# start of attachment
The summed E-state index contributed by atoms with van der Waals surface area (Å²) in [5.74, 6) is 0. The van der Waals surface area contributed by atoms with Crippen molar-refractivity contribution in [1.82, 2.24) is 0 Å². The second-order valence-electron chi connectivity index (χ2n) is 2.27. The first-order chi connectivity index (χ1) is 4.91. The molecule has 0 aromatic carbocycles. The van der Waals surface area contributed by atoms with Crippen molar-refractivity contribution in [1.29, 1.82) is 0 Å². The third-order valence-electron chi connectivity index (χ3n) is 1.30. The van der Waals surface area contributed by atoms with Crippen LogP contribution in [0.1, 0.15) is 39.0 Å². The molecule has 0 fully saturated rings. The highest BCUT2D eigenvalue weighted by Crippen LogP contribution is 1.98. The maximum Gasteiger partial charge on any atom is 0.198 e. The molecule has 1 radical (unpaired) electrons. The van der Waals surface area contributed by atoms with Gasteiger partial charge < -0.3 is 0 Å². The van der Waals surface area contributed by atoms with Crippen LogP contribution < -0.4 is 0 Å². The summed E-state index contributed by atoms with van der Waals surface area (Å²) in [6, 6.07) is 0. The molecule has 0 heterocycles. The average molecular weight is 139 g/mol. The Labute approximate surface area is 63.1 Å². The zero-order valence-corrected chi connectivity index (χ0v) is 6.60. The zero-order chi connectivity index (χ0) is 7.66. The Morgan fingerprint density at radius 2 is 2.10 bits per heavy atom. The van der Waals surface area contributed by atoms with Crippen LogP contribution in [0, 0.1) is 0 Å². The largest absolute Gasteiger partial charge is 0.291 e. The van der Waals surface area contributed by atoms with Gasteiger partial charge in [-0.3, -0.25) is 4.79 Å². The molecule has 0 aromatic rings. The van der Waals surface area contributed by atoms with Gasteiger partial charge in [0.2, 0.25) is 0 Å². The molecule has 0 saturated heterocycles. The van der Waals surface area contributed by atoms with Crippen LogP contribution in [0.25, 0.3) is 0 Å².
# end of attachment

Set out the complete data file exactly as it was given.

The summed E-state index contributed by atoms with van der Waals surface area (Å²) in [5.74, 6) is 0. The van der Waals surface area contributed by atoms with Crippen molar-refractivity contribution in [1.82, 2.24) is 0 Å². The second-order valence-electron chi connectivity index (χ2n) is 2.27. The first-order chi connectivity index (χ1) is 4.91. The molecule has 0 aromatic carbocycles. The van der Waals surface area contributed by atoms with Crippen molar-refractivity contribution in [1.29, 1.82) is 0 Å². The third-order valence-electron chi connectivity index (χ3n) is 1.30. The van der Waals surface area contributed by atoms with Crippen LogP contribution in [0.1, 0.15) is 39.0 Å². The molecule has 0 fully saturated rings. The highest BCUT2D eigenvalue weighted by Crippen LogP contribution is 1.98. The maximum Gasteiger partial charge on any atom is 0.198 e. The molecule has 1 radical (unpaired) electrons. The van der Waals surface area contributed by atoms with Gasteiger partial charge < -0.3 is 0 Å². The van der Waals surface area contributed by atoms with Crippen LogP contribution < -0.4 is 0 Å². The summed E-state index contributed by atoms with van der Waals surface area (Å²) in [6, 6.07) is 0. The molecule has 0 heterocycles. The average molecular weight is 139 g/mol. The Labute approximate surface area is 63.1 Å². The zero-order valence-corrected chi connectivity index (χ0v) is 6.60. The zero-order chi connectivity index (χ0) is 7.66. The Morgan fingerprint density at radius 2 is 2.10 bits per heavy atom. The van der Waals surface area contributed by atoms with Crippen LogP contribution in [0, 0.1) is 0 Å². The largest absolute Gasteiger partial charge is 0.291 e. The van der Waals surface area contributed by atoms with Gasteiger partial charge in [-0.3, -0.25) is 4.79 Å². The molecule has 0 aromatic rings. The van der Waals surface area contributed by atoms with Gasteiger partial charge in [0.2, 0.25) is 0 Å². The molecule has 0 saturated heterocycles. The van der Waals surface area contributed by atoms with Crippen LogP contribution in [0.25, 0.3) is 0 Å².